The Right Diet At the Right Time

Diet formulation and feeding programs traditionally formulated for group averages short suits the lighter pigs and overfeeds the heavies. Driven by high corn and protein prices in 2008, Gary Thome and sons, Matt and Pat, have invested in a system of robotic hardware, wireless communication capabilities and a comprehensive feeding software package for Matt's new, 2,400-head, grow-finish barn aimed

Driven by high corn and protein prices in 2008, Gary Thome and sons, Matt and Pat, have invested in a system of robotic hardware, wireless communication capabilities and a comprehensive feeding software package for Matt's new, 2,400-head, grow-finish barn aimed at getting the right feed to the right pigs at the right time. Retrospectively, even as feed costs have moderated, the Thomes feel the Feedlogic FeedSaver S (stationary) series system will pay for itself within two years.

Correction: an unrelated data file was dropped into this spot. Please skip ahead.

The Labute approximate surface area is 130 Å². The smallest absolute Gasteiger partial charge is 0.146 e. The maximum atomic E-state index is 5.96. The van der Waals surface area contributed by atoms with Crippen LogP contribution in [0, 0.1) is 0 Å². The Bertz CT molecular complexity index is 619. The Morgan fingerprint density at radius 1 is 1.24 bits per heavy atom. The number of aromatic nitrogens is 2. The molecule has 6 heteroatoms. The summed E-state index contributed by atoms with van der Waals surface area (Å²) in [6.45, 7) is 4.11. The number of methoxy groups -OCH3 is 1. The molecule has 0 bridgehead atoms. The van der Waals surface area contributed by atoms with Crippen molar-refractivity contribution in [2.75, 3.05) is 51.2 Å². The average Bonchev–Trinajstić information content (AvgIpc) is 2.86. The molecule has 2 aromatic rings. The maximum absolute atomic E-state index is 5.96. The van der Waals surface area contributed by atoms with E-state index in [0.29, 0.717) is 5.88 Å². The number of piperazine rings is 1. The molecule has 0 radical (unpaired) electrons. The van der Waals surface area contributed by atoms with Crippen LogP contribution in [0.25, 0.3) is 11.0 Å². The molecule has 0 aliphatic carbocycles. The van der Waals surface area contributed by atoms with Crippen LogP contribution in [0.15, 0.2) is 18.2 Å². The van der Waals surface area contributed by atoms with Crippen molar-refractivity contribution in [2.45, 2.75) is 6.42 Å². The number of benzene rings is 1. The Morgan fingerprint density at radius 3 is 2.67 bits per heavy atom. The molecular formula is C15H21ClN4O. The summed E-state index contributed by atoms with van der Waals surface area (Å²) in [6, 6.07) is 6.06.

Tucked in the rafters between the two rooms of the double-wide barn near Adams, MN, is the FeedSaver feed blending and delivery system. Four, 14-ton bins — two filled with a high-lysine base diet, two filled with a low-lysine base diet — are positioned at the end of the 122 × 164 ft. facility to move the base diets to the FeedSaver blending hopper.

When 45-50-lb. pigs are placed, gilts are loaded on one side of the barn, barrows on the other. The racetrack design from Hen-Way Mfg., Inc., Fairmont, MN, naturally creates pig movement in a clockwise direction through a series of four, one-way gates and pens, which eventually leads to a water court and an Automated Production Systems (AP) auto-sort scale.

During the first two weeks, pigs are put through training paces by moving them down one pen each day. After the fourth pen, pigs cycle back through the water court and the weigh scale — their only route back to the feeders.